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Week #9 – Connecting to Neo4j

The time has come to use the database in Commutee. You can do it pretty easily using Spring Data Neo4j, here’s how.

Spring offers so many tools, that it is hard to even know what it can do, and completely different thing is to know how to use these tools. Most of them are designed in such a way to be really easy to use. This is also true for Spring Data Neo4j, an abstraction layer over Neo4j database. It uses the same principles as the rest of the Spring Data projects. That means, that it has Repository classes generated from interface definitions that take care of all the boilerplate needed to talk to the database.

How to?

Adding neo4j to your project is really simple. First, you have to add the required dependencies, in maven case, something like that:

Next, you have to configure the connection to the database. you can do this by creating a spring configuration class and creating SessionFactory and neo4j Configuration beans.

As you see, there are only few thing that you have to provide.

  • database URL
  • credentials
  • you have to enable Neo4jRepositories and declare in which package they are located
  • you have to point SessionFactory to the package containing your entity classes

And that’s it. You have a working connection to the database.

Entities

Now that the connection is available, you can define your entities, or in the case of Neo4j, your nodes and relationships;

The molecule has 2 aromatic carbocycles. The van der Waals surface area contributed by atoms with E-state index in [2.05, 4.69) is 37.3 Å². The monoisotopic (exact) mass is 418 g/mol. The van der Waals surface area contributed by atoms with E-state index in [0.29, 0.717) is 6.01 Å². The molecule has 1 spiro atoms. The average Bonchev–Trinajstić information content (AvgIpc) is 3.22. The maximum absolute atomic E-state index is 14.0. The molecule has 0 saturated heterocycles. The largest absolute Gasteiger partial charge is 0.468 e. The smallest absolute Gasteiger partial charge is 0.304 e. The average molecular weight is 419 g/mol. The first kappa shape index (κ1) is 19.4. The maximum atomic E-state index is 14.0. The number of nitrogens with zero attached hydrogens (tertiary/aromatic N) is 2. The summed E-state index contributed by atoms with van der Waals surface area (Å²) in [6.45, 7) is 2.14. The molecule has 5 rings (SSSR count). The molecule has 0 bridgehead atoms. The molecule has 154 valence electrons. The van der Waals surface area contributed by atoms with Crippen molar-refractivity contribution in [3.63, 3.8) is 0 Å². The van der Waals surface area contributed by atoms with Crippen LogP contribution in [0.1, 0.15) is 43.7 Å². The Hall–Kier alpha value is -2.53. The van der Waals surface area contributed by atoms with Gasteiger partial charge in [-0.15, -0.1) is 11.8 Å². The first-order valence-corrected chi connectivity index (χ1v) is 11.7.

For nodes, you have to use NodeEntitiy annotation, in which you can specify a label for the node, like that:

Relationships are similar, but there are two ways to specify them. First, the simple way is just using an annotation Relationship on a field in your NodeEntity. But in cases where you need to store some data on the relationship itself, you have to declare it as a separate class with RelationshipEntity annotation, like that:

In this case, you have to also specify the StartNode and EndNode of relationship.

Repository

Now that you have all the above, you can start using the database. To do this you have to declare a Repository. Repositories are declared using an interface extending GraphRepository. Spring uses such interface to generate implementing class, that out of the box offers basic functionality like querying by Id, saving and deleting. You can easily add another query methods by just specifying correct names, like in an example below:

Summary

As you see, the theory is really simple, it does not require much of in-depth knowledge about graphs or Neo4j. All you need to know are simple basics and you can start using it.

I have added all these configuration steps from above to Commutee, but I have still some minor problems here and there, so the code is not on the GitHub yet, but as soon as I resolve them, I’ll push the code to the repository.

 

 


Also published on Medium.